Shin: Old-growth forests, along with the plants and soil beneath them, can act as one of the most powerful carbon storage systems on terrestrial earth, capable of absorbing almost 30% of annual human-caused greenhouse gas emissions (GHGs). This feature alone plays a crucial role in regulating our climate.6
Agricultural yields rely on stable climate and weather patterns. But, the irony is, decades of carbon-intensive, industrial agricultural practices focused on maximizing yield have damaged climate systems and exacerbated extreme weather events—which, in turn, have forced frequent disruptions and continual yield declines in many countries. These practices have also destroyed biodiversity, forests, and soil, all of which are critical agricultural safeguards against the kinds of extreme weather we have already started to witness.
Mary: Now I want to hone in more on food and farming. How is the agricultural industry responding to its environmental challenges? Are there any particular trends and innovations that stand out to you?
Shin: Population growth means there will be a large increase in the demand for food products in the coming decades. Climate change, pollution, and disturbances to the soil suggest that crop yields will only continue to fall. On top of all this, arable land has been declining each year—due to the residential and commercial development that accompanies population growth. This global threat to food security amounts to an enormous, unprecedented challenge. Large-scale, industrial agriculture’s practices are entangled in its roots.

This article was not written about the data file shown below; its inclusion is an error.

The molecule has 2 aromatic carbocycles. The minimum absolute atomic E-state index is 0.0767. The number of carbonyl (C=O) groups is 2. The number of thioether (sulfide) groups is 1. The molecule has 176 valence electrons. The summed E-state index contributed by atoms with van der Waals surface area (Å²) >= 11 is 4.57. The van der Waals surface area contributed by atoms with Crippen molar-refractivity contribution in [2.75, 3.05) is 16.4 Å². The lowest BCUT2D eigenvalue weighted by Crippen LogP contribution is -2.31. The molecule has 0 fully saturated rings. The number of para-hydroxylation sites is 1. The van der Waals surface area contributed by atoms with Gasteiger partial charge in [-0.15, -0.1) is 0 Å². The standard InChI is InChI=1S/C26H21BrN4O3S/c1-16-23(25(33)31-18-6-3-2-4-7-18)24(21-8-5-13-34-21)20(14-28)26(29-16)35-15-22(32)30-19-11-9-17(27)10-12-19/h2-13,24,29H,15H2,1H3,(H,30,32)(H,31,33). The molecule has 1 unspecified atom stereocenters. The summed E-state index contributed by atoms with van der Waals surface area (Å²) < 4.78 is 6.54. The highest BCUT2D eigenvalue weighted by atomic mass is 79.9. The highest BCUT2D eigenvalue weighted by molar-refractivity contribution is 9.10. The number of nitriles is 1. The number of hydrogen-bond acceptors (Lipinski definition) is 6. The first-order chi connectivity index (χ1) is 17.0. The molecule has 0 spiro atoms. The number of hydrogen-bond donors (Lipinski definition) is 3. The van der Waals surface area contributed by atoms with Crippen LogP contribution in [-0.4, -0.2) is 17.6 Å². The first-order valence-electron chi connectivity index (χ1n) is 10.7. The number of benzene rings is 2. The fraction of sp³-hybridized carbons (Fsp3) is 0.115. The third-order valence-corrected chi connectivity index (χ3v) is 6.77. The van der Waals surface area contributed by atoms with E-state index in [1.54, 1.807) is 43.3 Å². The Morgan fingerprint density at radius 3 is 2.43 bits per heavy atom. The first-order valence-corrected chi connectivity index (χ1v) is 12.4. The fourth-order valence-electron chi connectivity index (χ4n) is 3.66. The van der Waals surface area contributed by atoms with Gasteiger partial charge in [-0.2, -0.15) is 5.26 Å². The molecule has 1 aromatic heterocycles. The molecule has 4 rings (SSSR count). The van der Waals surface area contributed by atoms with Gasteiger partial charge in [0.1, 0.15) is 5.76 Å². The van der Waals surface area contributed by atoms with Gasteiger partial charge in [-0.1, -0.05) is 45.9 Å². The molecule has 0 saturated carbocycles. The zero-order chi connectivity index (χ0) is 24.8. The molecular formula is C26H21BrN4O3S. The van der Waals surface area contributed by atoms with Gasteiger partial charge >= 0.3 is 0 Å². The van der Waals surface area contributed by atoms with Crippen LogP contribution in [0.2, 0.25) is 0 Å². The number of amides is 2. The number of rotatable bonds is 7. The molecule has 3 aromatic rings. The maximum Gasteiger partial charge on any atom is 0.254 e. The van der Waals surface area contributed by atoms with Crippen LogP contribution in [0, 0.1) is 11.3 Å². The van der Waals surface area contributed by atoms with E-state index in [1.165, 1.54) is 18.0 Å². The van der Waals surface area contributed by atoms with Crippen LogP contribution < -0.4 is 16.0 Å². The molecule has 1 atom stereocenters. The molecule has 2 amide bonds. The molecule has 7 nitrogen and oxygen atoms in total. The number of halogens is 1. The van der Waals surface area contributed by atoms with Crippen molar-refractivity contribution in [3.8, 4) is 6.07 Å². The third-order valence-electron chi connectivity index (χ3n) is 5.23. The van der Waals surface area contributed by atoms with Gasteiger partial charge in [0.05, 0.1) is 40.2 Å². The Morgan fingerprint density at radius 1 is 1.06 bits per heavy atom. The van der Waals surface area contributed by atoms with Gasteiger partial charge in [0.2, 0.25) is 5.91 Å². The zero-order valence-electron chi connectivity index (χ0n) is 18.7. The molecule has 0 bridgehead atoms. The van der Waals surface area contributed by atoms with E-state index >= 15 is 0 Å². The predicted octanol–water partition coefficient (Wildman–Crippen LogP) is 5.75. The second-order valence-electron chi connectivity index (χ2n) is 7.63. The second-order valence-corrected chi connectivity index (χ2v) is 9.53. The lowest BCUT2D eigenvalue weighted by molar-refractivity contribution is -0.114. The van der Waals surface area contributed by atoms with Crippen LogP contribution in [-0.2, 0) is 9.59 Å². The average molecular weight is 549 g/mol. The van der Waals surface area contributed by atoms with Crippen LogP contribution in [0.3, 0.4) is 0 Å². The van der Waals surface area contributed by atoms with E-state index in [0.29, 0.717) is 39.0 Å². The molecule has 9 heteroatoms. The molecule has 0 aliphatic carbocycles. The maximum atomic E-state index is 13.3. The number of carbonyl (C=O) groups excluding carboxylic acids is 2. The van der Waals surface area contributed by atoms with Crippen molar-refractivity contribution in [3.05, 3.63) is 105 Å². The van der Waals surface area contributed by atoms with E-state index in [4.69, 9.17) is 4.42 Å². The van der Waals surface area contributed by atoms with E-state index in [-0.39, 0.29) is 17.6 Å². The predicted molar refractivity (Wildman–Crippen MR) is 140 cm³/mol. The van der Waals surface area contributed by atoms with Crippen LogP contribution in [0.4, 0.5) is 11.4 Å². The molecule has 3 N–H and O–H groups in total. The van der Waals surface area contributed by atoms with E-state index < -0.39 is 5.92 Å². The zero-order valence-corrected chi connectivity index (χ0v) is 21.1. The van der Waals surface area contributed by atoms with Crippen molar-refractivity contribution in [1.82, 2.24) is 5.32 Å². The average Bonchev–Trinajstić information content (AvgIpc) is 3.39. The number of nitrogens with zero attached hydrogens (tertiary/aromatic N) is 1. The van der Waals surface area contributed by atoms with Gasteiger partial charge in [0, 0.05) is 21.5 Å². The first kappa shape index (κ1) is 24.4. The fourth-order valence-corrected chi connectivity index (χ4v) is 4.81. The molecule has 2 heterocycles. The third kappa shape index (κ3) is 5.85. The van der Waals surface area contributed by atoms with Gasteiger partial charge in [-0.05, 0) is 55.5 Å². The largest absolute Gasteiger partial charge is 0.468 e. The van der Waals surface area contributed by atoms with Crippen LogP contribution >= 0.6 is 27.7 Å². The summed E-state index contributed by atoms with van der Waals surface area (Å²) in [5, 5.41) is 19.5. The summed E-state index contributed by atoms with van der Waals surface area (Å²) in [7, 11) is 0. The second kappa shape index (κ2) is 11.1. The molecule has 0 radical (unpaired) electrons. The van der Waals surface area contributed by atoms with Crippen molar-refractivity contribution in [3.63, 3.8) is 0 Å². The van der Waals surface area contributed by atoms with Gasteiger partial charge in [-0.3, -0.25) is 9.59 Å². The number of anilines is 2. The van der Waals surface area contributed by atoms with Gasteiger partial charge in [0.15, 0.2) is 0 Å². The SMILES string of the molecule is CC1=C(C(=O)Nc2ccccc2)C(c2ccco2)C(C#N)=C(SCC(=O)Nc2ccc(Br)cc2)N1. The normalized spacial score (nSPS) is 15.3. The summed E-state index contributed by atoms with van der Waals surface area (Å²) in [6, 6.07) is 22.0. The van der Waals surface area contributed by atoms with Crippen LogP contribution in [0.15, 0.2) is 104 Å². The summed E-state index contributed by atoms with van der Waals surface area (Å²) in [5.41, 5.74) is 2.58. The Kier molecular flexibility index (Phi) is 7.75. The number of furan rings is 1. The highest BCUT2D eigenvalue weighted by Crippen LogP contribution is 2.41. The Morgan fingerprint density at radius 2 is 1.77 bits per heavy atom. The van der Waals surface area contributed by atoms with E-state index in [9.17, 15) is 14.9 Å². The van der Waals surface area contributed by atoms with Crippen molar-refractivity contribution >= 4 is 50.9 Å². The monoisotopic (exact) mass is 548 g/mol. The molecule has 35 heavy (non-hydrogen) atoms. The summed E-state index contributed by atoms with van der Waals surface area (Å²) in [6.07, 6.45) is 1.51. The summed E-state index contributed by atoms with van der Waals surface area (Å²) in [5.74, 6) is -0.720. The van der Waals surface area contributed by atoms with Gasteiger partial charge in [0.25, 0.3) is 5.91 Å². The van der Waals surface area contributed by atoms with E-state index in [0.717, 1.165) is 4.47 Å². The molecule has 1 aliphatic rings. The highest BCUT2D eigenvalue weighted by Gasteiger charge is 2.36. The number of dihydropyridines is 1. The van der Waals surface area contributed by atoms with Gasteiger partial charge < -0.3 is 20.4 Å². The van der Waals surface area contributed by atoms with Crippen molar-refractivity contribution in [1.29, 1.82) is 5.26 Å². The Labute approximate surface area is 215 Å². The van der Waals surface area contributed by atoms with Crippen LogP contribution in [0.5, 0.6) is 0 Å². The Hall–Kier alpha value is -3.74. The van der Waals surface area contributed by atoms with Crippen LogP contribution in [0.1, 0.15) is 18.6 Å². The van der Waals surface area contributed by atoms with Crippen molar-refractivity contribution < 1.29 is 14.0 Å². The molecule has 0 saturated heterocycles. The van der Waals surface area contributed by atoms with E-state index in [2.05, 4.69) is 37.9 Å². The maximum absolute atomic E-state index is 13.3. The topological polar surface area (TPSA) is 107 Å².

As a result, the industry is waking up and starting to respond. We’re seeing growth in regenerative agriculture, also referred to as “carbon farming.” This is a process where soil is not tilled. Instead, various techniques—managed animal grazing, use of compost, and, most often, planting a cover crop—are used to keep more nutrients in the soil. Regenerative agriculture not only preserves the quality of the soil, but also increases water storage and reduces the amount of GHGs released into the atmosphere.
Another emerging trend that has gained popularity is the practice of urban, vertical, indoor farming. It’s a valuable solution, especially as arable land dwindles. Geographically, it makes a lot of sense to produce food close to customers, which significantly reduces the carbon footprint and costs associated with transportation. Vertical farms have the potential to yield more per acre than conventional farms. Their being indoors in a controlled environment protects crops from adverse climate conditions and increases the predictability of crop yields. As this innovation becomes more widely adopted, we need to ensure that vertical farms use renewable energy and green technology to offset their carbon footprint coming from the use of less clean technologies.
Mary: Can you give a little background on the roots of regenerative agriculture?